(For my provincially-oriented progressive views, read this).

Mildred Lake Mine
A balanced approach to the oil sands, and resource extraction, is needed, should progressive want success in the west.

With an agenda along these lines, what would a minimum winning coalition of progressives have to look like? It would lean heavily towards urban environments, winning support in and around Canada’s biggest cities – not just Toronto, Montreal, and Vancouver, but Edmonton, Calgary, Saskatoon, Regina, Winnipeg, Ottawa, Quebec City, and Halifax, among others. It would win heavily on both the Pacific and Atlantic coast, and amongst federally and community-oriented central Canadians. Urban and Aboriginal voters would form its core in the west and north. (For a good primer on different ‘cultures’, read Colin Woodward’s ‘American Nations’. And yes, readers, I’m firmly a disciple of Yankeedom).

Progressives may (correctly in some cases) argue that they already advance causes along these lines, but I’ve yet to see it articulated as a clear, concise agenda. Until a progressive agenda for Canada in the 21st century can be articulated in 3-5 themes, or 30 seconds, supporters like myself can look forward to spending more time in opposition than government.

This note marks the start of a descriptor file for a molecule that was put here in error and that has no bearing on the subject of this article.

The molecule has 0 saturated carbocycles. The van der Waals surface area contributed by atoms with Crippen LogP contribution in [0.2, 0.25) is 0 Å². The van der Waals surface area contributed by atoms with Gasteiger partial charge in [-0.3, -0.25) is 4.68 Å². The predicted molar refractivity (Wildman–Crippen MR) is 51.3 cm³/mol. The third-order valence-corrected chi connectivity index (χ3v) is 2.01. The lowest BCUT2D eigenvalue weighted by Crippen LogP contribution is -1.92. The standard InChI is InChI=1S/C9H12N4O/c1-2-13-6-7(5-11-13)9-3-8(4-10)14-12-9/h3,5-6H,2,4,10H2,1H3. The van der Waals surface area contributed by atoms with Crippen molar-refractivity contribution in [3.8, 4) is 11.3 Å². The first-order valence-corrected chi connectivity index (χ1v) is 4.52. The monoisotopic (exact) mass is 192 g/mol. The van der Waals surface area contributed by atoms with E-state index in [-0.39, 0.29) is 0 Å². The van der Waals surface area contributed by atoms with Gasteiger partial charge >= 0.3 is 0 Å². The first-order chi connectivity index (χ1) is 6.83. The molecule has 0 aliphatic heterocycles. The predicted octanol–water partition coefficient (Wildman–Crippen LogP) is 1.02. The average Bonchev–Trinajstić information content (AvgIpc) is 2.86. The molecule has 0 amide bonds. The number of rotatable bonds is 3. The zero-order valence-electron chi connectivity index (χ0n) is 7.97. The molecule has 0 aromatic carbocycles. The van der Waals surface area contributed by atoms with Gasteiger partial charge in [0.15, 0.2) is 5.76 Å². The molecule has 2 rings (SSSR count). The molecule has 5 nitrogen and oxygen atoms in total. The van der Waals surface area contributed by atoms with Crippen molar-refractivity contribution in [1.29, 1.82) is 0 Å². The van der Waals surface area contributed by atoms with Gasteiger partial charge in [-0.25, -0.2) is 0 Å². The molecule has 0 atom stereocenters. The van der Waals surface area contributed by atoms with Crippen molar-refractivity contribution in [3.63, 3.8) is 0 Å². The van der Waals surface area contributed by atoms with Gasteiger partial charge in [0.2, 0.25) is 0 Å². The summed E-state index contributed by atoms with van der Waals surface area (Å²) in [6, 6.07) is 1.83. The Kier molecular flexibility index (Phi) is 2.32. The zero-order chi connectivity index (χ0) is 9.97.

Stephen Marche said it best, in his assessment of Jack Layton’s legacy:

And yet despite the marked improvement in the numbers, the left has never been in a worse state by the simplest and most meaningful gauge there is: its effect on the lives of Canadians.

While I disagree with aspects of his critique of Jack Layton, on this point, he is absolutely right. Barring a reorientation, and stronger focus on a clear agenda and constituency, progressives can look forward to more of this in years to come.

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5 Responses

  1. I agree with your assessment: the federal progressive parties (and, I would argue, almost all of their provincial counterparts) lack an agenda with the coherence of the Conservative party.

    My feeling is that this isn’t simply a matter of Conservatives being more apt or diligent in working to distill said agenda; rather, it’s more a product of the increasingly conservative (or conservative-voting, at least) era in which we live. The demographic bulge of baby boomers are getting older and starting to worry about things like crime and holding onto the mass of wealth they’ve collectively accumulated–themes that fall into what has traditionally been conservative territory. It’s much easier for the Conservatives to develop a coherent agenda because they’re basically preaching to the choir.